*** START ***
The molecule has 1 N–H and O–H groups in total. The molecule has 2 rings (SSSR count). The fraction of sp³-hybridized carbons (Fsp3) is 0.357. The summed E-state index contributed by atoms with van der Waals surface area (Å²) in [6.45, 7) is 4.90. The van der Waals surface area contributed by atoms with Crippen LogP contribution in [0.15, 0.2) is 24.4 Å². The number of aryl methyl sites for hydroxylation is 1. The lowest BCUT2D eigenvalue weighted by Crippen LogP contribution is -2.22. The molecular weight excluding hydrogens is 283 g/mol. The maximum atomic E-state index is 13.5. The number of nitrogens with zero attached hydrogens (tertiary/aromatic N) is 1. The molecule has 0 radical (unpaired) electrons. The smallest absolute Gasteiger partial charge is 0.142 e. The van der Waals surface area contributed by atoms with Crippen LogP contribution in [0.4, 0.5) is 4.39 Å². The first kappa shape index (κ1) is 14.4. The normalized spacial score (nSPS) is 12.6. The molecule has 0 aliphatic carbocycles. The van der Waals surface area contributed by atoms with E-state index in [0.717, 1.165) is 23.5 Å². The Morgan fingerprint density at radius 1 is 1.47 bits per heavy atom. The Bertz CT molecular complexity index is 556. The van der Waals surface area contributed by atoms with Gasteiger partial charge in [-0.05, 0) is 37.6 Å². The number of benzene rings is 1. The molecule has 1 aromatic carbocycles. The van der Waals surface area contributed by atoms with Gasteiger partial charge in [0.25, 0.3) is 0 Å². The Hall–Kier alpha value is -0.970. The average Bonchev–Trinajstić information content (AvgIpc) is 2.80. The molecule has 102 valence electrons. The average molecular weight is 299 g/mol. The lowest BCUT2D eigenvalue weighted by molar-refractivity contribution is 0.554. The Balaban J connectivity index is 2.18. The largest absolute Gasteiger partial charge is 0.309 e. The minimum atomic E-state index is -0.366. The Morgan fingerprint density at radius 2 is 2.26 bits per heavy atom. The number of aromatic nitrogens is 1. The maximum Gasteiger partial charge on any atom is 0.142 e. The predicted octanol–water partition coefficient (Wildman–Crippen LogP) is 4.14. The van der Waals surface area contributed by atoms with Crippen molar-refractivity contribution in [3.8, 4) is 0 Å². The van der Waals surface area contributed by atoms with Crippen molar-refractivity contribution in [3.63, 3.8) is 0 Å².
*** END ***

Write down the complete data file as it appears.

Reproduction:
The molecule has 1 N–H and O–H groups in total. The molecule has 2 rings (SSSR count). The fraction of sp³-hybridized carbons (Fsp3) is 0.357. The summed E-state index contributed by atoms with van der Waals surface area (Å²) in [6.45, 7) is 4.90. The van der Waals surface area contributed by atoms with Crippen LogP contribution in [0.15, 0.2) is 24.4 Å². The number of aryl methyl sites for hydroxylation is 1. The lowest BCUT2D eigenvalue weighted by Crippen LogP contribution is -2.22. The molecular weight excluding hydrogens is 283 g/mol. The maximum atomic E-state index is 13.5. The number of nitrogens with zero attached hydrogens (tertiary/aromatic N) is 1. The molecule has 0 radical (unpaired) electrons. The smallest absolute Gasteiger partial charge is 0.142 e. The van der Waals surface area contributed by atoms with Crippen LogP contribution in [0.4, 0.5) is 4.39 Å². The first kappa shape index (κ1) is 14.4. The normalized spacial score (nSPS) is 12.6. The molecule has 0 aliphatic carbocycles. The van der Waals surface area contributed by atoms with E-state index in [0.717, 1.165) is 23.5 Å². The Morgan fingerprint density at radius 1 is 1.47 bits per heavy atom. The Bertz CT molecular complexity index is 556. The van der Waals surface area contributed by atoms with Gasteiger partial charge in [-0.05, 0) is 37.6 Å². The number of benzene rings is 1. The molecule has 1 aromatic carbocycles. The van der Waals surface area contributed by atoms with Gasteiger partial charge in [0.25, 0.3) is 0 Å². The Hall–Kier alpha value is -0.970. The average Bonchev–Trinajstić information content (AvgIpc) is 2.80. The molecule has 102 valence electrons. The average molecular weight is 299 g/mol. The lowest BCUT2D eigenvalue weighted by molar-refractivity contribution is 0.554. The Balaban J connectivity index is 2.18. The largest absolute Gasteiger partial charge is 0.309 e. The minimum atomic E-state index is -0.366. The Morgan fingerprint density at radius 2 is 2.26 bits per heavy atom. The number of aromatic nitrogens is 1. The maximum Gasteiger partial charge on any atom is 0.142 e. The predicted octanol–water partition coefficient (Wildman–Crippen LogP) is 4.14. The van der Waals surface area contributed by atoms with Crippen molar-refractivity contribution in [3.8, 4) is 0 Å². The van der Waals surface area contributed by atoms with Crippen molar-refractivity contribution in [3.63, 3.8) is 0 Å².